1. The

change in the

value of a

fixed income security that will

result from a 1% change in

interest rates. Duration is stated in years. For example, a 5 year duration

means the bond will

decrease in value by 5% if

interest rates

rise 1% and

increase in value by 5% if interest rates

fall 1%. Duration is a

weighted measure of the length of time the bond will

pay out. Unlike

maturity, duration

takes into

account interest

payments that occur throughout the course of

holding the bond. Basically, duration is a

weighted average of the maturity of all the

income streams from a bond or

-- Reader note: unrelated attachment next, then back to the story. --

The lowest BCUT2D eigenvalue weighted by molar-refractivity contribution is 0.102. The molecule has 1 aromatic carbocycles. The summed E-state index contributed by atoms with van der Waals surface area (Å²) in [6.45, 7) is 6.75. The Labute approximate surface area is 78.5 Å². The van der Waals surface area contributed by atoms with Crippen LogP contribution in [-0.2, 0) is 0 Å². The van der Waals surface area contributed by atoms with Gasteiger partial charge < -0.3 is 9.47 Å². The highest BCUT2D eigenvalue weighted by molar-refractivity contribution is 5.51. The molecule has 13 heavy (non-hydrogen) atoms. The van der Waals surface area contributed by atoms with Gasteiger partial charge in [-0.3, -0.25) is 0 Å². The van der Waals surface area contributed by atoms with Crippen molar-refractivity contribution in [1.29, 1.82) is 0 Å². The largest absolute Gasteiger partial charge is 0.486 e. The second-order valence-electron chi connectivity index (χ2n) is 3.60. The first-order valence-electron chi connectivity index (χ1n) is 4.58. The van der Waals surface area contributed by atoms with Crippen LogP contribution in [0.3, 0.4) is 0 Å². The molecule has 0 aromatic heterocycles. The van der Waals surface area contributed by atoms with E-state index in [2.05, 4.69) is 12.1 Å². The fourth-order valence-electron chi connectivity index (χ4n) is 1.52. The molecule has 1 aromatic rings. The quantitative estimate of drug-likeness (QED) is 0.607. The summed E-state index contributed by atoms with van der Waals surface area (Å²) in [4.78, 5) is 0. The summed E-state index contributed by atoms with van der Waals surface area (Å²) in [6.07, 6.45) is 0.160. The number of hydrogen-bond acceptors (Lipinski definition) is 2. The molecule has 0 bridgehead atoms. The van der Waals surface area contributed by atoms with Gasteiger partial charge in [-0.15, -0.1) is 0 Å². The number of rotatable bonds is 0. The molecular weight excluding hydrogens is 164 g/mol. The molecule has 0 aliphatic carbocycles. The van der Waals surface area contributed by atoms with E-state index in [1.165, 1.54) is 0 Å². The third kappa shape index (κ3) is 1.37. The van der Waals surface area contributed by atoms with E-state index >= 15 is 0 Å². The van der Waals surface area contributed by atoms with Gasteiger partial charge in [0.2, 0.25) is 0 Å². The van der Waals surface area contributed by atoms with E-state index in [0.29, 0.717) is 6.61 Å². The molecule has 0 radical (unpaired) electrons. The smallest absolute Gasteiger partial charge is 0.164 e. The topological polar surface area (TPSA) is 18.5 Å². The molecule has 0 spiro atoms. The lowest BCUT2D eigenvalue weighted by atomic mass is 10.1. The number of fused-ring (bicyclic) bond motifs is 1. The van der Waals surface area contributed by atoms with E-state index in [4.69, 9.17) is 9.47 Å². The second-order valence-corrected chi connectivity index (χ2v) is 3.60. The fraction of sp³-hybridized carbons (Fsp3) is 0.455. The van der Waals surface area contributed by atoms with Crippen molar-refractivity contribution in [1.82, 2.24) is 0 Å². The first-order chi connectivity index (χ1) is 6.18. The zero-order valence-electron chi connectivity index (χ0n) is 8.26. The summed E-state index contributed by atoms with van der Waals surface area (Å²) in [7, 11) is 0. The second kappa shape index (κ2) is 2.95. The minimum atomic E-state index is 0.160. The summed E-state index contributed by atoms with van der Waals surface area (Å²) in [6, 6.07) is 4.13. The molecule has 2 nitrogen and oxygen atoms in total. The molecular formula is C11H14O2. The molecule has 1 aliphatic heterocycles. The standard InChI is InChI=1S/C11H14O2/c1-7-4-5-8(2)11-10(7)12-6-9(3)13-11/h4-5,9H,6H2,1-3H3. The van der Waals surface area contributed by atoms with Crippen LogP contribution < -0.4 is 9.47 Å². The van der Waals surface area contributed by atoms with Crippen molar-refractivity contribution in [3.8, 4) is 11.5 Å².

portfolio of bonds.

So, for a two-year bond with 4 coupon payments every six months of $50 and a $1000

face value, duration (in years) is 0.5(50/1200) + 1(50/1200)+ 1.5(50/1200)+ 2(50/1200) + 2(1000/1200) = 1.875 years.

Notice that the duration on any bond that

pays coupons will be

less than the maturity because there is some

amount of the payments that are going to come before the

maturity date. In this example, the maturity was 2 years.

Investors use duration to measure the

volatility of the bond. Generally, the higher the duration (the longer an investor needs to wait for the bulk of the payments), the more its

price will

drop as interest rates go up. Of course, with the added

risk comes greater

expected returns. If an investor

expects interest rates to fall during the course of the time the bond is

held, a bond with a long duration would be appealing because the

bond's price would increase more than

comparable bonds with shorter durations.

2. More generally, an interval of time.